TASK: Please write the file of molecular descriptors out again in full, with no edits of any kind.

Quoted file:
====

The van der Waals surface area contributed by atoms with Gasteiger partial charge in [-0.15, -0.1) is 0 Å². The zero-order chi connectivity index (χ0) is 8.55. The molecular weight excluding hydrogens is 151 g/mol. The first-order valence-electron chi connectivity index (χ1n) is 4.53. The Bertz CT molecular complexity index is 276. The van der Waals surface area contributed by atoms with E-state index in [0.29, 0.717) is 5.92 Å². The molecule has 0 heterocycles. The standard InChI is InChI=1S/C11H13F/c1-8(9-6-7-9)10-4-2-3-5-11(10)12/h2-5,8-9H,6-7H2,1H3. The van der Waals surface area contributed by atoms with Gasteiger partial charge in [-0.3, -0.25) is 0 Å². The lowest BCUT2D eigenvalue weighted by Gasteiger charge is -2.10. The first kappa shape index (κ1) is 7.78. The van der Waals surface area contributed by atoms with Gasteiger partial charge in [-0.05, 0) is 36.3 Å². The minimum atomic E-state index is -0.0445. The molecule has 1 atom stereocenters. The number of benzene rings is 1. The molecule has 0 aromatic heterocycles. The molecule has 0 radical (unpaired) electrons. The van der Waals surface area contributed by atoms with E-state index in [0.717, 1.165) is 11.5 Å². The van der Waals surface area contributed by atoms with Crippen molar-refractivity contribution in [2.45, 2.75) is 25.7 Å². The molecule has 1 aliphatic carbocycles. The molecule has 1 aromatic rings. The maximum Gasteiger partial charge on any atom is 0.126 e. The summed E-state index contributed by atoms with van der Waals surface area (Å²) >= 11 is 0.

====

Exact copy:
The van der Waals surface area contributed by atoms with Gasteiger partial charge in [-0.15, -0.1) is 0 Å². The zero-order chi connectivity index (χ0) is 8.55. The molecular weight excluding hydrogens is 151 g/mol. The first-order valence-electron chi connectivity index (χ1n) is 4.53. The Bertz CT molecular complexity index is 276. The van der Waals surface area contributed by atoms with E-state index in [0.29, 0.717) is 5.92 Å². The molecule has 0 heterocycles. The standard InChI is InChI=1S/C11H13F/c1-8(9-6-7-9)10-4-2-3-5-11(10)12/h2-5,8-9H,6-7H2,1H3. The van der Waals surface area contributed by atoms with Gasteiger partial charge in [-0.3, -0.25) is 0 Å². The lowest BCUT2D eigenvalue weighted by Gasteiger charge is -2.10. The first kappa shape index (κ1) is 7.78. The van der Waals surface area contributed by atoms with Gasteiger partial charge in [-0.05, 0) is 36.3 Å². The minimum atomic E-state index is -0.0445. The molecule has 1 atom stereocenters. The number of benzene rings is 1. The molecule has 0 aromatic heterocycles. The molecule has 0 radical (unpaired) electrons. The van der Waals surface area contributed by atoms with E-state index in [0.717, 1.165) is 11.5 Å². The van der Waals surface area contributed by atoms with Crippen molar-refractivity contribution in [2.45, 2.75) is 25.7 Å². The molecule has 1 aliphatic carbocycles. The molecule has 1 aromatic rings. The maximum Gasteiger partial charge on any atom is 0.126 e. The summed E-state index contributed by atoms with van der Waals surface area (Å²) >= 11 is 0.